Army veteran and Purple Heart receipient Ford Carey still dreams about the time he spent fighting in Italy during World War II.
“I dream sometimes I’m over there and I don’t know my way back home,” he said. “And I study about it sometimes at night before I go to sleep.”
Though he’s never forgotten the war, it wasn’t something he talked about much for many years, being raised in an age where one often kept their feelings and thoughts to themselves.
His niece, Lillian Chandler, remembers the Memorial Day years ago when she and her sister, Susan Young, took carnations around to veterans in the area.
“That was the first day Uncle Ford opened up about some of his experiences during the war,” Chandler said. “It was something he’d just never talked about much. It was fascinating.”
Chandler also remembers reading letters Carey sent her mother (his sister), Hester Sartain, during the war.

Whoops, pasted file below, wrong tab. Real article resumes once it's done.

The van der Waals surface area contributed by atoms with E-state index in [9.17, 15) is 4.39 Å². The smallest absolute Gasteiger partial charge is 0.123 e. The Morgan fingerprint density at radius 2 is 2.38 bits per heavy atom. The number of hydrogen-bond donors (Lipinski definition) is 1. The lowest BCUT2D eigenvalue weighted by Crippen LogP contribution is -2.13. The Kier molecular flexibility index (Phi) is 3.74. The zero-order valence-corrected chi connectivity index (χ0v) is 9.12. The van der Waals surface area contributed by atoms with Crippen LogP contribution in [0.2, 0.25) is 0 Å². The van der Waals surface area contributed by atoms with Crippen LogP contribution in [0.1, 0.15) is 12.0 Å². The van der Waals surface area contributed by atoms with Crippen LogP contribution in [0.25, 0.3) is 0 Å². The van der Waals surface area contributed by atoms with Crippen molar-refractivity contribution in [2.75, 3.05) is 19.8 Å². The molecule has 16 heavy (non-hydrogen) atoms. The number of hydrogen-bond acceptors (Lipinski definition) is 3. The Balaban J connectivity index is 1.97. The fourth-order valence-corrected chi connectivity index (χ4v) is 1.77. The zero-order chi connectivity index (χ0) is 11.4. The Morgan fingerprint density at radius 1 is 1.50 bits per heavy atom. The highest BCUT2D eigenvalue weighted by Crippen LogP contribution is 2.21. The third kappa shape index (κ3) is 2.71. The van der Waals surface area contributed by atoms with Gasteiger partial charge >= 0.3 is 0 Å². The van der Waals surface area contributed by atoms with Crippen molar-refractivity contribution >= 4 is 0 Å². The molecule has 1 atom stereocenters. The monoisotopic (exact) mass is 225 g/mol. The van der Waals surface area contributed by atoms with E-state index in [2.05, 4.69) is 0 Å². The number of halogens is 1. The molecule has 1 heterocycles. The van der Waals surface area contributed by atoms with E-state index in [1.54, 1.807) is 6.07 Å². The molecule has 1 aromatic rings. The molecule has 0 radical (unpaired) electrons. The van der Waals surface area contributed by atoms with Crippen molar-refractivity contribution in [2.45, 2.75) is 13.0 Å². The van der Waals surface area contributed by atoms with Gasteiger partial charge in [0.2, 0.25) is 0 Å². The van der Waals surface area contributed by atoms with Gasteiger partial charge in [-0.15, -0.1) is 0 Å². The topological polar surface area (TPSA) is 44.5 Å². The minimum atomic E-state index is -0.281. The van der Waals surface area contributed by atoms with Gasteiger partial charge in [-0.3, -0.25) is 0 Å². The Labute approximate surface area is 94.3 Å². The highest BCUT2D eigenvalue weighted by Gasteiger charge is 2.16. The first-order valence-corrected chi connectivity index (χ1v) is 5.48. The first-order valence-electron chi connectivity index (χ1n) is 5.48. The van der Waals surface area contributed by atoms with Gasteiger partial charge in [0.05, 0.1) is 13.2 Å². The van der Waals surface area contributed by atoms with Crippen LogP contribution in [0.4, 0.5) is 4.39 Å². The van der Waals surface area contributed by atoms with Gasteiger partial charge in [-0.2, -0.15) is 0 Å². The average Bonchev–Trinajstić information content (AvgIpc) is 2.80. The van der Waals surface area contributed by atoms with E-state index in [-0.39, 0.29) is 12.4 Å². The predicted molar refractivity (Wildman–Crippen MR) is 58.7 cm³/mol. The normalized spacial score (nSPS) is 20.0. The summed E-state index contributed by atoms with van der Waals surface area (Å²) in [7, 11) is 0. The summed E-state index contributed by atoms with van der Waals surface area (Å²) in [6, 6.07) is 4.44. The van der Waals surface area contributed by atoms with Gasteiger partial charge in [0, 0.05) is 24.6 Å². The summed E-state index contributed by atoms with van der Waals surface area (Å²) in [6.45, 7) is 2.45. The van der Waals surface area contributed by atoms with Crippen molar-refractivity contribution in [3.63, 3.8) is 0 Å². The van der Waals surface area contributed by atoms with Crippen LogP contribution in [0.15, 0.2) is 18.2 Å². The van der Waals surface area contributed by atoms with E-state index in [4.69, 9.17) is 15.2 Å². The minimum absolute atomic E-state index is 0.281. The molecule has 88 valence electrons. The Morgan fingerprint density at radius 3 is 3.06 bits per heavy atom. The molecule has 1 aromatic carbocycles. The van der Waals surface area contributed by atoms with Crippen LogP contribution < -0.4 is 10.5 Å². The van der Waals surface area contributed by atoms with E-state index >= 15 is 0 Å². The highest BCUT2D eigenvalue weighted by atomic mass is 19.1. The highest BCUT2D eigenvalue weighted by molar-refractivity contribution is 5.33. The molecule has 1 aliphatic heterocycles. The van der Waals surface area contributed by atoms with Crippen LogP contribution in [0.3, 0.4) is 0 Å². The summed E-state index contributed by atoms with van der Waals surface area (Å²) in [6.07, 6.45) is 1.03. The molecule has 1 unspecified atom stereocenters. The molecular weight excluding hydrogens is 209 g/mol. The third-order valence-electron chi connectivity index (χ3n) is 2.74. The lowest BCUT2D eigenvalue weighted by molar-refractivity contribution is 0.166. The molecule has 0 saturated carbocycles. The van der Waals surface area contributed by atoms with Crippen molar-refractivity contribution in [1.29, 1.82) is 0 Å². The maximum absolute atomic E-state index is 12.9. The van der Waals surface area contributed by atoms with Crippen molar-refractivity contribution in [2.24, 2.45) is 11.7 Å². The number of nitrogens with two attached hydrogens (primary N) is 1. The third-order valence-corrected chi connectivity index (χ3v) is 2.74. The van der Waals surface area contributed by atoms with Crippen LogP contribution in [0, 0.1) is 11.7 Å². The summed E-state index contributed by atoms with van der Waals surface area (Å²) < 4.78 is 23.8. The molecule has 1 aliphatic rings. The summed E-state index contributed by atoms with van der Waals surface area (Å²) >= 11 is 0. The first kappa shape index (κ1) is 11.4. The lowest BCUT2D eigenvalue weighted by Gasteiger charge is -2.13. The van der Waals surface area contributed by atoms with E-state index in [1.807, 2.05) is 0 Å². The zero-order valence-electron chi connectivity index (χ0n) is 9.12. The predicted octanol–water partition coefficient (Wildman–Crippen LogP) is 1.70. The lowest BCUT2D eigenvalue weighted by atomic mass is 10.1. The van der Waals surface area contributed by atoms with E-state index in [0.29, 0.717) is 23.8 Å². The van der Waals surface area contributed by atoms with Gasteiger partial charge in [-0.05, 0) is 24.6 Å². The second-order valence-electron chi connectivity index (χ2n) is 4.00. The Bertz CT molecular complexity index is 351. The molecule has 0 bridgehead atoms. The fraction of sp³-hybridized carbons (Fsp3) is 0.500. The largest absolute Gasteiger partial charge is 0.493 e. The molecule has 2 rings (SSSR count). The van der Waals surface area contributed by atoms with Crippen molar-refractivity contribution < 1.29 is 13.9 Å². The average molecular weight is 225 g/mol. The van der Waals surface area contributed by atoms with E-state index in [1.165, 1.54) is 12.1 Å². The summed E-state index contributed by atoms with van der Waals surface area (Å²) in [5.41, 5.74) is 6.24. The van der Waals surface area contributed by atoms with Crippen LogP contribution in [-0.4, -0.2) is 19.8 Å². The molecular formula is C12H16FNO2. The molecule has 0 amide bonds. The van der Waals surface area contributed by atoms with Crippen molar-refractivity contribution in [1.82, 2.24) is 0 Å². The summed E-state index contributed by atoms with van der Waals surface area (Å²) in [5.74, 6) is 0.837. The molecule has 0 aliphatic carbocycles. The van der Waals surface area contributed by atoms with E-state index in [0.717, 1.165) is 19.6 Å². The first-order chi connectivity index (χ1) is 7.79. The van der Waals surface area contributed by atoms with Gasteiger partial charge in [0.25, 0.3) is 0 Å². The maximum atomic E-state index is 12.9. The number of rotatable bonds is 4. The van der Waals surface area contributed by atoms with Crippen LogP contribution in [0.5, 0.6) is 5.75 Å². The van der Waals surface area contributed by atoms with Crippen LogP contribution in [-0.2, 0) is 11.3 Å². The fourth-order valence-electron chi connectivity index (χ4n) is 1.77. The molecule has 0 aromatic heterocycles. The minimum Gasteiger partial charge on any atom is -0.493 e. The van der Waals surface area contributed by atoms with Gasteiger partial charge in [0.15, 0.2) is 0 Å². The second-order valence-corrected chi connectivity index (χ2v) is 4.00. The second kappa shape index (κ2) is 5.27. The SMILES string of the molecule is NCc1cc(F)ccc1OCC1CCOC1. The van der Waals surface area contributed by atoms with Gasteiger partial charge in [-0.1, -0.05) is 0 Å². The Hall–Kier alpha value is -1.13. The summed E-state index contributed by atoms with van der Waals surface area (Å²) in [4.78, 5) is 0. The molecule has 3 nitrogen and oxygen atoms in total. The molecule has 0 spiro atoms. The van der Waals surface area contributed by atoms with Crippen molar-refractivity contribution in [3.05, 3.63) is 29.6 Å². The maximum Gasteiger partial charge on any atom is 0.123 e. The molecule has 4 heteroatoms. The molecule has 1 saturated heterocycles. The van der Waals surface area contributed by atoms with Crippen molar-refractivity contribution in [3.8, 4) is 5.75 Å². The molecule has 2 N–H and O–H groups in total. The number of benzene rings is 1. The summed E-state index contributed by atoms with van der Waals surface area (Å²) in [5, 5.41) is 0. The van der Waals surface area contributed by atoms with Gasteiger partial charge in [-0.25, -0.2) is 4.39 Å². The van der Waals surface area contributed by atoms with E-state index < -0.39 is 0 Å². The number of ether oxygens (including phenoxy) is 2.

He was a married 24-year old man with an 18-month old son when Army draft papers arrived on his farm in Shiloh with orders for him to report to Fort McPherson in East Point. From there he sent by train to Fort Hancock in New Jersey for training.
“When we left (Georgia) on that train and then got off in New Jersey, it was snowing and cold and some of those 18-year old young boys were squalling like babies,” Carey remembers.
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